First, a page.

What were the laws regarding crossing the US/Confederacy "border"?

During the US Civil War, did either side (US or CS) have any laws or policies regarding crossing the border between them, and was it easy to do in practice?

E.g. if I was living in Washington, DC, and wanted to visit a sister who lived at Tyson’s Corner, Virginia, could I simply take a buggy down to the Chain Bridge and cross over (assuming the bridge wasn’t currently bombed), like one can today, or did I need to be processed at a Confederate border checkpoint, then be processed by US Immigration coming back, or were there border crossing laws that were ignored due to the impossibility of enforcement?

Assume that my visit is really to see my sister and not to engage in espionage or warfare.

I don’t know for sure, but I suspect that the United States did not recognize any national border between the USA and the CSA, because the USA did not recognize the legal existence of the CSA. The USA saw the southern states as being in a state of rebellion.

Without recognition of the CSA, there was no way to codify border crossing protocols.

If anything, the borders between states in the Union and adjoining seceding states would simply be closed to prevent the passage of contraband or spies. Trade was not an issue, because one of the main tactics of the USA was to enforce a trade embargo and blockade on the rebelling states.

Tyson’s Corner (McLean/Falls Church), as well as the rest of Fairfax County, was under Union control for most of the war. Warrenton or Culpeper might have been more of a challenge.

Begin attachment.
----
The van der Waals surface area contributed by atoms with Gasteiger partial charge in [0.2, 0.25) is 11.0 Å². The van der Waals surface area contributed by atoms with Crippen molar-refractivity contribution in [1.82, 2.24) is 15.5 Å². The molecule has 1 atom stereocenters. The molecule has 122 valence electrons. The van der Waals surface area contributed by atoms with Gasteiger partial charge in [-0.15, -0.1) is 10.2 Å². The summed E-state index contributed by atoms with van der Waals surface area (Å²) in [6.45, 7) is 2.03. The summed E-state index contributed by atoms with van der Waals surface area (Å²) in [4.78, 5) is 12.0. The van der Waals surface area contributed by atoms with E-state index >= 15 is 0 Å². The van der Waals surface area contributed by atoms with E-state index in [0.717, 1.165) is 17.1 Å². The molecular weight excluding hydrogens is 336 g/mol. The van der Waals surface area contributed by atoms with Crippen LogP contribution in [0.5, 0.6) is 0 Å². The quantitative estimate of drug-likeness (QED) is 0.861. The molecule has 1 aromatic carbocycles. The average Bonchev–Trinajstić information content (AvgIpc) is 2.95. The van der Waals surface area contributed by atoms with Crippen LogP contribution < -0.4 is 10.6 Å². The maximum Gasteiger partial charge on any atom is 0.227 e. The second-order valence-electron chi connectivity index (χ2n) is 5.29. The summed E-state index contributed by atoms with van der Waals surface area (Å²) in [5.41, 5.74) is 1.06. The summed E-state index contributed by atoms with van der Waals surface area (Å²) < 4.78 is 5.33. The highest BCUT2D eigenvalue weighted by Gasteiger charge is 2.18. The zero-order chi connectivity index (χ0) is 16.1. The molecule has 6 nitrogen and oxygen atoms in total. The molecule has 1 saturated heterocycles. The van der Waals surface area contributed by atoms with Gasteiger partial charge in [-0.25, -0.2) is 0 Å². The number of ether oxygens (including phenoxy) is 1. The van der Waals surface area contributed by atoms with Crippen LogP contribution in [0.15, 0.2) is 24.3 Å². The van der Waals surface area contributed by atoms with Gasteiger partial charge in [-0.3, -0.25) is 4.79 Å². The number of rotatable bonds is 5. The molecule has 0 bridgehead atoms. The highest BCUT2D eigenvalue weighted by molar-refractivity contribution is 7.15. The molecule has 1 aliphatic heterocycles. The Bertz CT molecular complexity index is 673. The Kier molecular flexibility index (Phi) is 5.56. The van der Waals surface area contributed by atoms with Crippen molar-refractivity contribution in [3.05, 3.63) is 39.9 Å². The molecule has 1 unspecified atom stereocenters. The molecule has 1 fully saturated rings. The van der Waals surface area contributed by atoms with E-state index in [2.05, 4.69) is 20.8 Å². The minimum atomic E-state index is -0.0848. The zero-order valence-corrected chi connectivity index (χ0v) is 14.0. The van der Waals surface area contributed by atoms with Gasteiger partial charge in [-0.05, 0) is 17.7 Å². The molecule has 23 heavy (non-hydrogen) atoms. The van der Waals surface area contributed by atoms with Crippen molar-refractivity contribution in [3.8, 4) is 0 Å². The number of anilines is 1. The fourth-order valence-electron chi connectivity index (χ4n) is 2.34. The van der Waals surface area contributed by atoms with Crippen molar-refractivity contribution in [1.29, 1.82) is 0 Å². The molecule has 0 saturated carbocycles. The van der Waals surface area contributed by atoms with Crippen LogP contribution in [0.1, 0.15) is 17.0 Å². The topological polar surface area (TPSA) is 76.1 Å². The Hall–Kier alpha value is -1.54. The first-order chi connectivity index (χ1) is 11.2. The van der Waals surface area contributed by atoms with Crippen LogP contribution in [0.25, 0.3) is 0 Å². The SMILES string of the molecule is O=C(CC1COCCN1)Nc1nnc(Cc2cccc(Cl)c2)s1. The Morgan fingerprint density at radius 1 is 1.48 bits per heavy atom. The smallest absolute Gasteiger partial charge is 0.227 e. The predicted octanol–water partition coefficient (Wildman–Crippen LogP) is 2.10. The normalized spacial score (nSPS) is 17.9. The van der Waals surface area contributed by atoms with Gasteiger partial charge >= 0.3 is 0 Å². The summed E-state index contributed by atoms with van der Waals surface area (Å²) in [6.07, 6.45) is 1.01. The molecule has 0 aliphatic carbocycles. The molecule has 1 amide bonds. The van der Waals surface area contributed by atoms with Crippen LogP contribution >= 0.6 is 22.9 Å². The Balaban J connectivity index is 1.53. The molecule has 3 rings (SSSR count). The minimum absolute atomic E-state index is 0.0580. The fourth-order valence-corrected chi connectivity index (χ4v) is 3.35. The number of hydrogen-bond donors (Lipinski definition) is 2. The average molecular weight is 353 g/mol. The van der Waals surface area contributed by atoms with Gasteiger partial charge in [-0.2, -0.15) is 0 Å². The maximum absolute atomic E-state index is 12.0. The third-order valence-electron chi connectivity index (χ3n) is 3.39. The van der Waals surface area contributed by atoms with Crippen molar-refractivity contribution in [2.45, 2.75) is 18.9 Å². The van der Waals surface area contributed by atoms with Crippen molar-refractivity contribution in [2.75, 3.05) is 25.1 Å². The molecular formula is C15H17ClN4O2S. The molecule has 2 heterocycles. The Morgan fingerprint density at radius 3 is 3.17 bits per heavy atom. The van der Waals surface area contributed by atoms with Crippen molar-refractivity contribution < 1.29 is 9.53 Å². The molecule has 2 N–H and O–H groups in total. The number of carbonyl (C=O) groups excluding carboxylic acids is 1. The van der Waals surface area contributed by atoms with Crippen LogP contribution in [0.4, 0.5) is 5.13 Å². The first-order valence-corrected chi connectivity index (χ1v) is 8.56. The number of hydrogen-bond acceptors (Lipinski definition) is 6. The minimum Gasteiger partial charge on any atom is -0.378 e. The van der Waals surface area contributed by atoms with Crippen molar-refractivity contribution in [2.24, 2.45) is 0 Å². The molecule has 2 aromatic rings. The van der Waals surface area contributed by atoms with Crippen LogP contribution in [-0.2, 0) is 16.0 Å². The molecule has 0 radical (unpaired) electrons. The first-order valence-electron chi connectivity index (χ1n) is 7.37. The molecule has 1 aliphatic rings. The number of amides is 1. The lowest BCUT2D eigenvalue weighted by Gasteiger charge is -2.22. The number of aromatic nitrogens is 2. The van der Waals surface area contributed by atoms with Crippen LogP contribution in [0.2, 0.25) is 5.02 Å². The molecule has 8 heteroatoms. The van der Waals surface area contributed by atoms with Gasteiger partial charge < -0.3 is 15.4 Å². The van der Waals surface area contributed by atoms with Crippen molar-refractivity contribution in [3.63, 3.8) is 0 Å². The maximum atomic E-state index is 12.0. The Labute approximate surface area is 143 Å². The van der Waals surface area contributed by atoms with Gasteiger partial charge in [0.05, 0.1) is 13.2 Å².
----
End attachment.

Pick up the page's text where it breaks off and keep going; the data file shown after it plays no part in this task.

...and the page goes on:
Tourists came from Washington to see the first battle of Bull Run.

From the point of view of the Union, of course, there was no such thing as “the Confederate States of America” – they were U.S. states in a state of rebellion. Union-held Virginia, etc., would be seen as U.S. land liberated from the Rebels.

The U. S. Army guarded all roads coming into Washington, DC and surrounding territories. You needed a permit from the Army to enter or leave. People coming in from rebel territory were considered to be de facto spies (and usually were) and so had to get special passes for entry. These were often hard to come by. Even people trying to find prisoners or relatives in hospitals had a hard time gaining entry.

It was war and treated that seriously, at least after it became clear at Bull Run that it was going to be a long horror and not a picnic.

One of the greatest books of American history is the Pulitzer Prize-winning Reveille in Washington, 1860 - 1865, by Margaret Leech, a history of Washington during the war years. A purely wonderful book that to my knowledge is still considered to be best on the subject although it appeared in 1941.

Second this recommendation. I’m so tired of the trope that the South had the better officers because they were descendants of the Cavaliers, were iron-souled Scots-Irish, blah blah blah, but Margaret Leech points to the simple fact that Winfield Scott was a Virginian who ran the army out of his vest pocket for half a century and groomed generations of his fellow Southerners for the best billets.

Jones, Rebel War Clerk’s Diary, makes frequent reference to the numbers of people that were being given passes to proceed to Union territory, often (IHHO) spies.

In short, there wasn’t a border - there was a front. Crosing a front means dealing with picket lines and patrols, not immigration officers.

The OP labors under another misconception–that if there had been a border, it would look like a border today, with immigration stations checking and stamping passports. Nothing could be further from the truth. The United States had virtually no restrictions on immigration until very late in the Nineteenth Century, and if you wanted to enter from Canada or Mexico, you walked in. Or you rode in a wagon or later, a railroad car. Likewise in most of Europe.

Border enforcement meant prevention of smuggling, and since bulk goods could only be shipped by water, it meant customs houses at ports of entry on rivers and harbors. Regarding people, nobody cared.